A group of State College community members have spoken out against a Nittany Mall casino proposed by the former chair of Penn State’s Board of Trustees Ira Lubert.
SC Gaming OpCo, led by Lubert, won a license auction on Sept. 2, 2020, which gave it the opportunity to develop a “mini casino” in an area, including College Township.
Lubert, in cooperation with Bally’s Corporation, plans to develop the casino in the Nittany Mall at the location of the former Macy’s.
During a hearing of the Pennsylvania Gaming Control Board in August 2021, Lubert presented his case to the board and to the public.
Lubert, a Penn State graduate in 1973, described himself as a “longtime member of the State College community.”
Lubert said he sees State College as “a local community in need of additional economic engines.”
The Nittany Mall has been the victim of online shopping, Lubert said.
Lubert said he believes a casino would draw more businesses to the mall and the surrounding area, which will create jobs and “drive the region’s economy forward.”
Lubert also developed the Valley Forge Casino Resort outside of Philadelphia.
Andrew Shaffer has been at the forefront of a local movement to stop the development of Lubert’s casino.
Shaffer said he opposes the casino partly because gambling addiction can affect a greater portion of college students and young adults than the general population.
People who are concerned they may have a gambling addiction may place themselves in a self-exclusion program, which will forbid them from entering a casino, according to the Pennsylvania Gaming Control Board.
Shaffer, a software developer at Penn State’s Applied Research Lab, has lived in State College ever since his freshman year at Penn State in 1999. He has a wife and two children.
Shaffer said the majority of the anti-casino movement's actions have been documented at the Say No to the Nittany Mall Casino website.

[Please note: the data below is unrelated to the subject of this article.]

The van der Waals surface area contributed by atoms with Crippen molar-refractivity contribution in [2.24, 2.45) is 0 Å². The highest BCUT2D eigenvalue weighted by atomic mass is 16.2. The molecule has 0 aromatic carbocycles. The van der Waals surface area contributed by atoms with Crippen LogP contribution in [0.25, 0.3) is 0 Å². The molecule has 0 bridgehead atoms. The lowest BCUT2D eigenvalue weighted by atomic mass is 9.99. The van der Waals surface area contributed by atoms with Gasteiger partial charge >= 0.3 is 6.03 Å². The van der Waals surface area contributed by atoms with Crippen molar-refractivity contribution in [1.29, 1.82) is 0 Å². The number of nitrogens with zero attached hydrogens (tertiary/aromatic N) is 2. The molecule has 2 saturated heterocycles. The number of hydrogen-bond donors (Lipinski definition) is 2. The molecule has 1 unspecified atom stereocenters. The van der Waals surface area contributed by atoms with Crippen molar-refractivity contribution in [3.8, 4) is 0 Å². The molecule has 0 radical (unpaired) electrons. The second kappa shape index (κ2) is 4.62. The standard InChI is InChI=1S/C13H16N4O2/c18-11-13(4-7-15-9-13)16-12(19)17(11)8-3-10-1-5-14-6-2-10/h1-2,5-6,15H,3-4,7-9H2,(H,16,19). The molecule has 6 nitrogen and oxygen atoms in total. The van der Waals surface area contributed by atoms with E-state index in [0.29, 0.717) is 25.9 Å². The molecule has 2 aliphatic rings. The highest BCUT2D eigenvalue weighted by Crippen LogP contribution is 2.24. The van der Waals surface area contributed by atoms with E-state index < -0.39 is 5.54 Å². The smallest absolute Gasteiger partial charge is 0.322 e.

The website noted that over 1,000 messages opposing the casino were sent to the Gaming Control Board before its feedback deadline of June 12.
Shaffer said he and several others he recruited started both an online and a “hard-copy petition” where they knocked on neighbors’ doors to get their feedback. They found that the community members they talked to opposed the casino at a rate of 9-to-1.
He said they gathered over 3,300 distinct signatures for the online and hard-copy petitions combined.
The Gaming Control Board won’t hear new arguments until at least Dec. 14.
Shaffer pointed to the board’s denial of a license to build a casino near Gettysburg in 2017. Shaffer said the anti-casino movement garnered national opposition.
Eric Pearson, the prospective CEO and general manager of the new casino and former general manager of Valley Forge Casino Resort, said at the hearing, the Nittany Mall is only 50% occupied.
The casino would feature 750 slot machines and 30 table games, as well as a sports book and a sports-themed restaurant and bar with live entertainment, according to Pearson.
The casino would provide an estimated 500 construction jobs, as well as 350-400 permanent jobs along with “dynamic career growth opportunities,” Pearson said.
Pearson said he “grew up” in the casino business. His mother was a cocktail waitress, and his father was a hospitality manager.
He said he started bussing casino restaurant tables himself when he was 16 and has never left the industry.
“The casino entertainment business offers so many great opportunities that you can come in at an entry-level position, and you can work your way up,” Pearson said.
Pearson said these opportunities are becoming more limited, and there are many other casino executives who started at “line-level positions.”